Picante at Lair, New Delhi


Rakshay is already adding more shades to Pistola’s spectrum with a Joven, Anejo, Phoenix Anejo, and an interesting Rosa, a cabernet Sauvignon barrel aged Reposado with a pink hue. Patron has already made a honey and coffee flavoured rendition. Especially in India where there’s no right path to the spirit and a lack of definition for local produce, the opportunities are endless. And with the advent of Indian gin, conversations about flavours have only expanded. “There’s definitely a market for flavoured variants, we’re a population of 1.4billion, there’s space for everything, just not now”, Rakshay shares. Jonas too agrees “we’d like people to decode the spirit first and then move to flavoured ones, they definitely take the inhibition away and are imperative”.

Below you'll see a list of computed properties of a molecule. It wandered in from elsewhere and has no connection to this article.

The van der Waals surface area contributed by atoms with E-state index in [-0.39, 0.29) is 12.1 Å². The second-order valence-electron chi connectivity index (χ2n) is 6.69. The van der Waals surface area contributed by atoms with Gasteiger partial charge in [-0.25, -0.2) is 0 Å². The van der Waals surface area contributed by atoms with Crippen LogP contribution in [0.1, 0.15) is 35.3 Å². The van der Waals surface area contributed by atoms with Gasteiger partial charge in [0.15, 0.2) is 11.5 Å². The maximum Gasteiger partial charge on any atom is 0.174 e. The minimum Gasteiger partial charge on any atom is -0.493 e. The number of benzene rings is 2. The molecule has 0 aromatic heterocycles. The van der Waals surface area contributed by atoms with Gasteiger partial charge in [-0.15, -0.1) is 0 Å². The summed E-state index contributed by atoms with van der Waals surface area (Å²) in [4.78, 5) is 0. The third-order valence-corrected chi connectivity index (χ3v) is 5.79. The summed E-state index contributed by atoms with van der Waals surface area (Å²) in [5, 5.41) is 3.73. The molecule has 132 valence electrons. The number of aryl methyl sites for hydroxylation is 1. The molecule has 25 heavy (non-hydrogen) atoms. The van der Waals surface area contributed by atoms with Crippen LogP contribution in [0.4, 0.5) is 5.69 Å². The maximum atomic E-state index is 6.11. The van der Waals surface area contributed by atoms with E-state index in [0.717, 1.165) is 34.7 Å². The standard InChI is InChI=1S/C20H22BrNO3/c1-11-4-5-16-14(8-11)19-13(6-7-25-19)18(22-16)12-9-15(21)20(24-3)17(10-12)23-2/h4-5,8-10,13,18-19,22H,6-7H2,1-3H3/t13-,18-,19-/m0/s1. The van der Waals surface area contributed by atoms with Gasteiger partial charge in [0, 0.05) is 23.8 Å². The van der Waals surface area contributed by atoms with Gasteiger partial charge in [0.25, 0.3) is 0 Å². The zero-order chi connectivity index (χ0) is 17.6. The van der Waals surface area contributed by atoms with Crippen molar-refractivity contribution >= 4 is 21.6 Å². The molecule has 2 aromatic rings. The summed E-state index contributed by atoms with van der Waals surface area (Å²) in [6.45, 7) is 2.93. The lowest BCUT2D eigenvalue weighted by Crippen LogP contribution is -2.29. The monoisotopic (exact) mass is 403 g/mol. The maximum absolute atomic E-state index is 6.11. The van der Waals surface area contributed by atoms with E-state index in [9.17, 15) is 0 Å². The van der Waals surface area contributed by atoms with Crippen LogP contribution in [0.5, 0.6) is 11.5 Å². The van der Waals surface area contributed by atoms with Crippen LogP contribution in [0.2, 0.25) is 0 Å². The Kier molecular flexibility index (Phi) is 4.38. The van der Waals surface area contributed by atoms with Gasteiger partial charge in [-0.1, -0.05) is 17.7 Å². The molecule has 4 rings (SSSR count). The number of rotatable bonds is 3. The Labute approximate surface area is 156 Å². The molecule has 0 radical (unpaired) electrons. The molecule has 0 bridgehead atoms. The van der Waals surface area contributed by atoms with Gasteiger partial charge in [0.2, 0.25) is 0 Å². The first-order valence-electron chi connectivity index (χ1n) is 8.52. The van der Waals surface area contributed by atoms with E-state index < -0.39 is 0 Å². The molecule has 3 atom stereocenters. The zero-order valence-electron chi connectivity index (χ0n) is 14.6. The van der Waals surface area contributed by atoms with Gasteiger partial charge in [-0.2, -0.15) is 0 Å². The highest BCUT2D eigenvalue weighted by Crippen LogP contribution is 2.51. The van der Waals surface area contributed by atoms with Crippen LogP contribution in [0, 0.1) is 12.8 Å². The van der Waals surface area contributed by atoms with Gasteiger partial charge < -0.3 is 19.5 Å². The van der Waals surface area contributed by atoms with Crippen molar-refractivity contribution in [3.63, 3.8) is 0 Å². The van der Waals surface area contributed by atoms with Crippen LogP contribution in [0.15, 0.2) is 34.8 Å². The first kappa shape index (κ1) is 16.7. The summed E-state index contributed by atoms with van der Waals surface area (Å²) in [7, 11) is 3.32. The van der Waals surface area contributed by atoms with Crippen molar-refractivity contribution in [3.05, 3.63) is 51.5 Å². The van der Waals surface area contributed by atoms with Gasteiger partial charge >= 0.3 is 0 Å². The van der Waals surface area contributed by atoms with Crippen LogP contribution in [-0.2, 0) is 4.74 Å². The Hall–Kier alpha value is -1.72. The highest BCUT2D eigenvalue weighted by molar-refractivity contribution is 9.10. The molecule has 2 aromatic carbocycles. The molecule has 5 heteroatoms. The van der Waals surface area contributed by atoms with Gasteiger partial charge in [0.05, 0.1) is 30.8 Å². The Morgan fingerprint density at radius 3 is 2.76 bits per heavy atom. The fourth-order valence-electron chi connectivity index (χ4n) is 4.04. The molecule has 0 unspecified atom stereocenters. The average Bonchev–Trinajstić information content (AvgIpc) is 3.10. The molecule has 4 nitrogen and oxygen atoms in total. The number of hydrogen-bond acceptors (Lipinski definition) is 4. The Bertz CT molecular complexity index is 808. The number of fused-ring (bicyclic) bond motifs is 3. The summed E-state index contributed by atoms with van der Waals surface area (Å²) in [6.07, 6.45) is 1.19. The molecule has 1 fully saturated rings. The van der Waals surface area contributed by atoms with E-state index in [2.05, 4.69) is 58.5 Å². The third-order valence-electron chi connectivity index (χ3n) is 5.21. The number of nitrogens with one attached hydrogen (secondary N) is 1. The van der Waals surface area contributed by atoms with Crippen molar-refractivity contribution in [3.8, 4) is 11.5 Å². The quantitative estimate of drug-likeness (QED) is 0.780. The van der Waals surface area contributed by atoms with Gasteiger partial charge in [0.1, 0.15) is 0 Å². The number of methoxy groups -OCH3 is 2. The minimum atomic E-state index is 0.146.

Maya Pistola Agavepura - Rosa

India is already upping the revelries. Jai Solanki, the crafty chef and owner of Lair, New Delhi, is gearing up to open the floodgates for local palates and hosting the first-even Agave Fest in Goa in January. In the carnival spirit to Goa, it’ll bring together gastronomic meccas, revered bars and their mixologists, and connoisseurs alike over thumping music lineups, games and more over 6-7th January at W Goa. Who would’ve though we’d see that in India? If that’s not a sign, then what is?

Whichever way you look at it, this is not a fad. With this instant influx there’ll be a bubble that’ll burst, acting as an imperative balancer. Nonetheless, once you’ll befriend a pure agave spirit, you’ll not return to those edgy, rough, firewater of spirits that filled your shot glasses. And to that itself we can raise a toastSalud !! 

First published on India Today Spice, November 2022